There were significantly more major malformations among the exposed women compared with the control group (Table 3 ). The relative risk of major malformation among the exposed women was 13.0 (95% confidence interval, 1.8-99.5). The major malformations in the study group are detailed in Table 4. Rates of major malformations did not differ between women who had a previous miscarriage while working with organic solvents vs those who did not have a previous miscarriage.

Table Graphic Jump LocationTable 4. Major Malformations in the Organic Solvent–Exposed Group

Among the 125 women occupationally exposed to organic solvents, 75 reported symptoms temporally associated with their exposure, 43 were asymptomatic, and in 7 cases, such information was missing. Twelve of the 13 major malformations occurred among the symptomatic women vs 0 among the 43 asymptomatic women (P<.001). In a further subanalysis, women exposed to organic solvents were stratified according to whether they were exposed to organic solvents for more than 7 months or for 3 to 7 months. Sixteen women who were exposed for more than 7 months had labor with fetal distress requiring resuscitative measures vs only 1 among those with shorter exposures (P = .002). Also, birth weights were lower among those with longer exposure (mean [SD], 2975.2 [976.2] g vs 3431.4 [579.3] g; P = .03). Gestational age was also lower, although differences were not significant (mean [SD], 38.0 [7.41] weeks vs 40.0 [1.86] weeks; P = .60).

There are controversial reports regarding fetal outcome following prenatal exposure to organic solvents. Among them are increased rates of miscarriage, central nervous system and cardiovascular malformations, fetal solvent/gasoline syndrome, and perinatal mortality; in addition, maternal fertility is reduced.2,3,10,13,1519 Fat-soluble organic solvents can pass through biological membranes, including the placenta.10 There is a paucity of information regarding the impact of in utero exposure to organic solvents on the developing brain. Animal studies have clearly shown that a variety of solvents readily cross the placenta and that maternal inhalation of organic solvents results in neurodevelopmental deficits in neonatal rodents.38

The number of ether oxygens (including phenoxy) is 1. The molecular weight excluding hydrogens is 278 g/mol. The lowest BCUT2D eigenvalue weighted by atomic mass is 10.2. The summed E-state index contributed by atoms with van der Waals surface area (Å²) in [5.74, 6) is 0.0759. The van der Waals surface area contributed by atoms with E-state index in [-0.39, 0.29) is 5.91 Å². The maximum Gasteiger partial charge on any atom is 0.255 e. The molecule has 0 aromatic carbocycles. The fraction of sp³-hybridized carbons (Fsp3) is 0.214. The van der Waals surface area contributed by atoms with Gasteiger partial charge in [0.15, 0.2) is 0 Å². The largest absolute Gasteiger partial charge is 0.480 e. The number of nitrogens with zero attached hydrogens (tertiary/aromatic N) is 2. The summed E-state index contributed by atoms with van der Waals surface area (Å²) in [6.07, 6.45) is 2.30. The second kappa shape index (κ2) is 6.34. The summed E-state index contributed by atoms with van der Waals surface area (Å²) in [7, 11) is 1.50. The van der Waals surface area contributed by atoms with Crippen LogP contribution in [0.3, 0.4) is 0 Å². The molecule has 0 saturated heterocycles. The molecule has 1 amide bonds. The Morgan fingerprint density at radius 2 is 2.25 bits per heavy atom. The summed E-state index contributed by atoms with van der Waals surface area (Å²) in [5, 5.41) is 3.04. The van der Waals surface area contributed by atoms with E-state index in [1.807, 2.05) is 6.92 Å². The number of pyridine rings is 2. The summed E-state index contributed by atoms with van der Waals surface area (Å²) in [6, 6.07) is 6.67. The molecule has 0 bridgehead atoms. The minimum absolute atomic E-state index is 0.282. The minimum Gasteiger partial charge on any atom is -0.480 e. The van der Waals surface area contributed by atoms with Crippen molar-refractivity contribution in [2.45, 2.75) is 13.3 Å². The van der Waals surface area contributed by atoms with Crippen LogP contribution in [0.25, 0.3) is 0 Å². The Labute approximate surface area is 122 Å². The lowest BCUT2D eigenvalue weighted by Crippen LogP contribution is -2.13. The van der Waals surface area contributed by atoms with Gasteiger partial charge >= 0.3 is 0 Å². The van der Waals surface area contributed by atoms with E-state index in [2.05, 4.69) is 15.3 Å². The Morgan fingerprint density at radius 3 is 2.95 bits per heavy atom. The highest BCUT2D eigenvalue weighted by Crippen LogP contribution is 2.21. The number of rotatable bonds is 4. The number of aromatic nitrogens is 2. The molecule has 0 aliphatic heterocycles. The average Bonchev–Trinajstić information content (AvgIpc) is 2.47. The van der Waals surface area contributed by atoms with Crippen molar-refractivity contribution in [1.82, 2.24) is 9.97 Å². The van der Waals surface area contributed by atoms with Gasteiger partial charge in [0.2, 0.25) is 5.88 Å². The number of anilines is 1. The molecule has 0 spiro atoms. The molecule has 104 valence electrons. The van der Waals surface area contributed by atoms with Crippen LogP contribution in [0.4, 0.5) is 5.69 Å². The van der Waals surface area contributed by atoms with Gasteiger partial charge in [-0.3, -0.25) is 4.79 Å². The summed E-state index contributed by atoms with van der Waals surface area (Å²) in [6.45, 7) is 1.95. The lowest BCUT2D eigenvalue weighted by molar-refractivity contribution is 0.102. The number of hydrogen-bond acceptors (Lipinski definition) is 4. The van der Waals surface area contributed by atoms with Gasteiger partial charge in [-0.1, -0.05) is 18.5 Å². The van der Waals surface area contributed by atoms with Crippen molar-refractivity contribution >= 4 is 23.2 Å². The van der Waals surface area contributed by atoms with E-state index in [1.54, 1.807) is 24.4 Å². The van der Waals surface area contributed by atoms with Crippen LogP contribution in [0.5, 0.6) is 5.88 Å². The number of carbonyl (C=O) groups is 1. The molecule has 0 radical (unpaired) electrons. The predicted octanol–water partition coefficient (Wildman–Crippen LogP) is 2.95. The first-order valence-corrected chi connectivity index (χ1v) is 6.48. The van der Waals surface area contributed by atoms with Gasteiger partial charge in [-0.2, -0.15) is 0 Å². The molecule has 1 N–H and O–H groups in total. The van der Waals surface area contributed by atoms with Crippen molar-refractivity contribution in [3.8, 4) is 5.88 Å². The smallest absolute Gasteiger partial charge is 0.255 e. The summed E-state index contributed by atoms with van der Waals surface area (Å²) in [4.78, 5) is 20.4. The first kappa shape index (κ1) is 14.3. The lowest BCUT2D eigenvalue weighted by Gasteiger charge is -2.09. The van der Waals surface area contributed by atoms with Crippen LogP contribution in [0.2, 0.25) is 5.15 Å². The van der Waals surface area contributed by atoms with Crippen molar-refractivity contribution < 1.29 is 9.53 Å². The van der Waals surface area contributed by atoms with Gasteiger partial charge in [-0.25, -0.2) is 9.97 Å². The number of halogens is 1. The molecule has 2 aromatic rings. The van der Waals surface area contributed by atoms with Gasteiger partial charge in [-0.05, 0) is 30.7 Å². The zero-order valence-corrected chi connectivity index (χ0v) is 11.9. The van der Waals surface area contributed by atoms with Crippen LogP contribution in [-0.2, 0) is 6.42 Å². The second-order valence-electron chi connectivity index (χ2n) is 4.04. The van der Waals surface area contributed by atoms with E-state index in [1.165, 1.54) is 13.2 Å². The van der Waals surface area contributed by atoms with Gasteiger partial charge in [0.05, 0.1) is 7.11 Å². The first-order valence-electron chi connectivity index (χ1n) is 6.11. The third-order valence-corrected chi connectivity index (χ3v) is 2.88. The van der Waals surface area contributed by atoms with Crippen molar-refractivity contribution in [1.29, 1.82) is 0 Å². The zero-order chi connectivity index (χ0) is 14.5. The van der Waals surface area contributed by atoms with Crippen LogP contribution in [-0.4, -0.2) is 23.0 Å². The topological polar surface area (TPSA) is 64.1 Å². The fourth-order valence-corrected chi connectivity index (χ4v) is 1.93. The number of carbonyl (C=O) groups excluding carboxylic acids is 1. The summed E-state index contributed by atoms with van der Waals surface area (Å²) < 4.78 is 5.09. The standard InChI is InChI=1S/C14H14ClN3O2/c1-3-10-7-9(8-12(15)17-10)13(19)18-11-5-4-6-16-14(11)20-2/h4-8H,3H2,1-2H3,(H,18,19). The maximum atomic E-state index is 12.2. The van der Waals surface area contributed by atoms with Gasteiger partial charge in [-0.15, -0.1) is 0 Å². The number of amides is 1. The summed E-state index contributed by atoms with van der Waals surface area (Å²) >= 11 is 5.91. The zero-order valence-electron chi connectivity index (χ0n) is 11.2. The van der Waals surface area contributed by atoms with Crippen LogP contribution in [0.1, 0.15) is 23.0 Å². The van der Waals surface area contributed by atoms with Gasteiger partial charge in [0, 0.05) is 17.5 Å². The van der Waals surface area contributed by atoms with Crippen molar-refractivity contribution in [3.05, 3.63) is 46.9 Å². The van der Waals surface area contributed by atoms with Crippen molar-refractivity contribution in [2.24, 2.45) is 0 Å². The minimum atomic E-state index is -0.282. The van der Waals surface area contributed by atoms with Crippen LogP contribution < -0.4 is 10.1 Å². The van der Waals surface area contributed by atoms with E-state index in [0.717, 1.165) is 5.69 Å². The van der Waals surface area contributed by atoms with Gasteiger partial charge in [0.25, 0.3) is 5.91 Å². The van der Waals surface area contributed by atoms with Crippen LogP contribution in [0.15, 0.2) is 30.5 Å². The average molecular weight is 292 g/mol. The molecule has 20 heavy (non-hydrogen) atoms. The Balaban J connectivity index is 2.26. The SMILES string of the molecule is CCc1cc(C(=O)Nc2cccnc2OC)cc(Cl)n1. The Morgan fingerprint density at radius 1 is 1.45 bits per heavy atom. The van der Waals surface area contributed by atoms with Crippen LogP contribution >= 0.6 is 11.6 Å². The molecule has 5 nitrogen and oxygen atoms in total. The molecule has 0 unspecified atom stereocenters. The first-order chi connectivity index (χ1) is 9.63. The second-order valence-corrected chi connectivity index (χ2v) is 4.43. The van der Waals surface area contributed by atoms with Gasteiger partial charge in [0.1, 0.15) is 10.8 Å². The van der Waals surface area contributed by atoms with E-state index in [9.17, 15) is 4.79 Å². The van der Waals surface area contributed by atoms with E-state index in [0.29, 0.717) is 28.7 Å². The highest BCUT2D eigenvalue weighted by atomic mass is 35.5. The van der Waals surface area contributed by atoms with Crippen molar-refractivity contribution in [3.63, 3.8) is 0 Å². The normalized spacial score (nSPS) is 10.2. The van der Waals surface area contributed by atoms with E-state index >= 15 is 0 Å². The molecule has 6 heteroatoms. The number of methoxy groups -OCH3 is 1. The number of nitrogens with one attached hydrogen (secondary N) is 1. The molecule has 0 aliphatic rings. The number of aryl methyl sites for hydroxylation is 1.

Our recent meta-analysis has found that occupational exposure to organic solvents is associated with increased risk of major malformation.11 We have also shown a trend toward more miscarriages, although it failed to reach statistical significance.11 Yet, none of the eligible studies was prospective. Recall bias may affect the accuracy of assessment of fetal outcome in such studies. Moreover, the retrospective design of these studies does not allow validation of crucial details regarding the nature or extent of the exposure; or of symptoms associated with the exposure. Also, most available retrospective studies did not match patients for smoking, alcohol use, and other potentially confounding reproductive risks.

The Motherisk protocol has allowed us to record in a systematic manner all exposure data and other maternal and paternal medical details at the time of exposure during the first trimester of pregnancy and to follow up pregnancy outcomes prospectively in this cohort. The control group was assessed in an identical manner.

This prospective study confirms the results of our recent meta-analysis.11 Women exposed occupationally to organic solvents had a 13-fold risk of major malformations as well increased risk for miscarriages in previous pregnancies while working with organic solvents. Moreover, women reporting symptoms associated with organic solvents during early pregnancy had a significantly higher risk of major malformations than those who were asymptomatic, suggesting a dose-response relationship. Other factors (eg, type of solvent) might have accounted for the presence of symptoms in some women.